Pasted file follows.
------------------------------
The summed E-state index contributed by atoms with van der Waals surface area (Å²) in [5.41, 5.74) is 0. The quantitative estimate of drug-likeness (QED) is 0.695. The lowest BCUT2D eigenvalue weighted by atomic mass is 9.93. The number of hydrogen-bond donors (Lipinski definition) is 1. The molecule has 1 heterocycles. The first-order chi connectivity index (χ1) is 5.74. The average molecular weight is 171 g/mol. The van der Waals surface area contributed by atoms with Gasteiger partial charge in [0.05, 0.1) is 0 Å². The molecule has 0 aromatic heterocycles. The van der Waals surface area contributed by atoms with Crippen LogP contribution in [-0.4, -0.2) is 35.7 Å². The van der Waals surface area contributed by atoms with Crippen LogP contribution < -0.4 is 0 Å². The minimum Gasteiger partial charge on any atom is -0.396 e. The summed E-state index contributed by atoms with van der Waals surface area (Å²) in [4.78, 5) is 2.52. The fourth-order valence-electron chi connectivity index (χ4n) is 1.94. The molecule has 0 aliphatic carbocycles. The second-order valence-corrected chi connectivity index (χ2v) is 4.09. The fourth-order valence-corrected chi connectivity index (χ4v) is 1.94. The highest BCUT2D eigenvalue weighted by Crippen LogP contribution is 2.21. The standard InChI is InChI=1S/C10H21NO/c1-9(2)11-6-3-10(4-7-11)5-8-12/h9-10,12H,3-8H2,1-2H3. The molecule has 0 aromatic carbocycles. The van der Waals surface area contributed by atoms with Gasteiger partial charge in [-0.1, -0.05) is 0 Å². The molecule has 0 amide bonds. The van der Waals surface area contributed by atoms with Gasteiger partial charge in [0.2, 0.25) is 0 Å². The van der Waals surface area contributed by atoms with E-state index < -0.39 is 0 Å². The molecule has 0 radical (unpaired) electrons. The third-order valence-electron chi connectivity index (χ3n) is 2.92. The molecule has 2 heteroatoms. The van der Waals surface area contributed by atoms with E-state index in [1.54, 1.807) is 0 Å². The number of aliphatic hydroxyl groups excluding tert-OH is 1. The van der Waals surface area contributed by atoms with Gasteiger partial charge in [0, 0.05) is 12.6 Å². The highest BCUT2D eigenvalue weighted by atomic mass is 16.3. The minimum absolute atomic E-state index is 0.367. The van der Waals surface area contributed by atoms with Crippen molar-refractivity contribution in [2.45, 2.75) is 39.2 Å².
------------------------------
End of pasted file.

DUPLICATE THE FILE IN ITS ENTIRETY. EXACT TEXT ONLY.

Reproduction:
The summed E-state index contributed by atoms with van der Waals surface area (Å²) in [5.41, 5.74) is 0. The quantitative estimate of drug-likeness (QED) is 0.695. The lowest BCUT2D eigenvalue weighted by atomic mass is 9.93. The number of hydrogen-bond donors (Lipinski definition) is 1. The molecule has 1 heterocycles. The first-order chi connectivity index (χ1) is 5.74. The average molecular weight is 171 g/mol. The van der Waals surface area contributed by atoms with Gasteiger partial charge in [0.05, 0.1) is 0 Å². The molecule has 0 aromatic heterocycles. The van der Waals surface area contributed by atoms with Crippen LogP contribution in [-0.4, -0.2) is 35.7 Å². The van der Waals surface area contributed by atoms with Crippen LogP contribution < -0.4 is 0 Å². The minimum Gasteiger partial charge on any atom is -0.396 e. The summed E-state index contributed by atoms with van der Waals surface area (Å²) in [4.78, 5) is 2.52. The fourth-order valence-electron chi connectivity index (χ4n) is 1.94. The molecule has 0 aliphatic carbocycles. The second-order valence-corrected chi connectivity index (χ2v) is 4.09. The fourth-order valence-corrected chi connectivity index (χ4v) is 1.94. The highest BCUT2D eigenvalue weighted by Crippen LogP contribution is 2.21. The standard InChI is InChI=1S/C10H21NO/c1-9(2)11-6-3-10(4-7-11)5-8-12/h9-10,12H,3-8H2,1-2H3. The molecule has 0 aromatic carbocycles. The van der Waals surface area contributed by atoms with Gasteiger partial charge in [-0.1, -0.05) is 0 Å². The molecule has 0 amide bonds. The van der Waals surface area contributed by atoms with Gasteiger partial charge in [0.2, 0.25) is 0 Å². The van der Waals surface area contributed by atoms with E-state index < -0.39 is 0 Å². The molecule has 0 radical (unpaired) electrons. The third-order valence-electron chi connectivity index (χ3n) is 2.92. The molecule has 2 heteroatoms. The van der Waals surface area contributed by atoms with E-state index in [1.54, 1.807) is 0 Å². The number of aliphatic hydroxyl groups excluding tert-OH is 1. The van der Waals surface area contributed by atoms with Gasteiger partial charge in [0, 0.05) is 12.6 Å². The highest BCUT2D eigenvalue weighted by atomic mass is 16.3. The minimum absolute atomic E-state index is 0.367. The van der Waals surface area contributed by atoms with Crippen molar-refractivity contribution in [2.45, 2.75) is 39.2 Å².